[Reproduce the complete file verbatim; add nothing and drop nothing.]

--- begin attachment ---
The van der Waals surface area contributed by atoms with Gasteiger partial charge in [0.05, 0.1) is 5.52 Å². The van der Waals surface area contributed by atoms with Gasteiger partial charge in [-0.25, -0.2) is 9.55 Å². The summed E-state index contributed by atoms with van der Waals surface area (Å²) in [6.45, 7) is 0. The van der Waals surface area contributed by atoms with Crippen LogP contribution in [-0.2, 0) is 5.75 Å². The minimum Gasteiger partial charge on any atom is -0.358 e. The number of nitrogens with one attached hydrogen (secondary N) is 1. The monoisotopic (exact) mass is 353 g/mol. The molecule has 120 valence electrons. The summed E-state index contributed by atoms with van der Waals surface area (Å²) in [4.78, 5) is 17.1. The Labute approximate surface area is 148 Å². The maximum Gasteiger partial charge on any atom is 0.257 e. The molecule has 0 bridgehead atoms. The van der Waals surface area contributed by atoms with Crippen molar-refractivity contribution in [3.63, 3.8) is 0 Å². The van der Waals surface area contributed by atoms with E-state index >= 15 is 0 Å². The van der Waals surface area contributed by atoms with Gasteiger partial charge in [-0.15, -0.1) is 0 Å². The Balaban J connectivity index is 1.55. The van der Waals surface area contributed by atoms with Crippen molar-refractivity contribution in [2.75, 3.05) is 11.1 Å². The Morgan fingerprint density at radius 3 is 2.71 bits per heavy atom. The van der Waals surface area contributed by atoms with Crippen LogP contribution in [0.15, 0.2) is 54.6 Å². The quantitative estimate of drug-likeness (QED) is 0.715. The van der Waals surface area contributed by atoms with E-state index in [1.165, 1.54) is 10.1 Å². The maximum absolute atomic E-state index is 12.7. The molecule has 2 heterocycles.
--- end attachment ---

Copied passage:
The van der Waals surface area contributed by atoms with Gasteiger partial charge in [0.05, 0.1) is 5.52 Å². The van der Waals surface area contributed by atoms with Gasteiger partial charge in [-0.25, -0.2) is 9.55 Å². The summed E-state index contributed by atoms with van der Waals surface area (Å²) in [6.45, 7) is 0. The van der Waals surface area contributed by atoms with Crippen LogP contribution in [-0.2, 0) is 5.75 Å². The minimum Gasteiger partial charge on any atom is -0.358 e. The number of nitrogens with one attached hydrogen (secondary N) is 1. The monoisotopic (exact) mass is 353 g/mol. The molecule has 120 valence electrons. The summed E-state index contributed by atoms with van der Waals surface area (Å²) in [4.78, 5) is 17.1. The Labute approximate surface area is 148 Å². The maximum Gasteiger partial charge on any atom is 0.257 e. The molecule has 0 bridgehead atoms. The van der Waals surface area contributed by atoms with Crippen molar-refractivity contribution in [3.63, 3.8) is 0 Å². The van der Waals surface area contributed by atoms with E-state index >= 15 is 0 Å². The van der Waals surface area contributed by atoms with Gasteiger partial charge in [-0.15, -0.1) is 0 Å². The Balaban J connectivity index is 1.55. The van der Waals surface area contributed by atoms with Crippen molar-refractivity contribution in [2.75, 3.05) is 11.1 Å². The Morgan fingerprint density at radius 3 is 2.71 bits per heavy atom. The van der Waals surface area contributed by atoms with Crippen LogP contribution in [0.15, 0.2) is 54.6 Å². The quantitative estimate of drug-likeness (QED) is 0.715. The van der Waals surface area contributed by atoms with E-state index in [1.165, 1.54) is 10.1 Å². The maximum absolute atomic E-state index is 12.7. The molecule has 2 heterocycles.